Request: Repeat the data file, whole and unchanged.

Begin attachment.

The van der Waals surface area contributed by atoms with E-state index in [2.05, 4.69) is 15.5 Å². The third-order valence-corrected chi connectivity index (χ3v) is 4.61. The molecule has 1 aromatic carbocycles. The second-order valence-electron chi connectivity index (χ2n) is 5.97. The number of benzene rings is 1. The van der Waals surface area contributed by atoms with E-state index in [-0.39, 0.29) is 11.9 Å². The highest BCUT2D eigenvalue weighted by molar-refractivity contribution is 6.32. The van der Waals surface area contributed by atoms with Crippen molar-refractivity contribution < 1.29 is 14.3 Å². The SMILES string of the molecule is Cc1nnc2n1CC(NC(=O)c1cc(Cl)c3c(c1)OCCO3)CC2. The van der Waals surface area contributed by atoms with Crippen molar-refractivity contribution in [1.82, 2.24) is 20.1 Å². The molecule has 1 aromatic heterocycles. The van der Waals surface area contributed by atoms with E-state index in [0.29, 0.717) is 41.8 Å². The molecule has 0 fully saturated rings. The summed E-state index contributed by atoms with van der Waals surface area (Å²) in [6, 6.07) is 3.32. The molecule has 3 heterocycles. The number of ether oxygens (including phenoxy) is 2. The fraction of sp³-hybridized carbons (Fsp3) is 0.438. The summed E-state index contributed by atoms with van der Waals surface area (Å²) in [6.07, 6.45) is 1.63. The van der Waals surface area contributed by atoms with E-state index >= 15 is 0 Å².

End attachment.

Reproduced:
The van der Waals surface area contributed by atoms with E-state index in [2.05, 4.69) is 15.5 Å². The third-order valence-corrected chi connectivity index (χ3v) is 4.61. The molecule has 1 aromatic carbocycles. The second-order valence-electron chi connectivity index (χ2n) is 5.97. The number of benzene rings is 1. The van der Waals surface area contributed by atoms with E-state index in [-0.39, 0.29) is 11.9 Å². The highest BCUT2D eigenvalue weighted by molar-refractivity contribution is 6.32. The van der Waals surface area contributed by atoms with Crippen molar-refractivity contribution < 1.29 is 14.3 Å². The SMILES string of the molecule is Cc1nnc2n1CC(NC(=O)c1cc(Cl)c3c(c1)OCCO3)CC2. The van der Waals surface area contributed by atoms with Crippen molar-refractivity contribution in [1.82, 2.24) is 20.1 Å². The molecule has 1 aromatic heterocycles. The van der Waals surface area contributed by atoms with E-state index in [0.29, 0.717) is 41.8 Å². The molecule has 0 fully saturated rings. The summed E-state index contributed by atoms with van der Waals surface area (Å²) in [6, 6.07) is 3.32. The molecule has 3 heterocycles. The number of ether oxygens (including phenoxy) is 2. The fraction of sp³-hybridized carbons (Fsp3) is 0.438. The summed E-state index contributed by atoms with van der Waals surface area (Å²) in [6.07, 6.45) is 1.63. The van der Waals surface area contributed by atoms with E-state index >= 15 is 0 Å².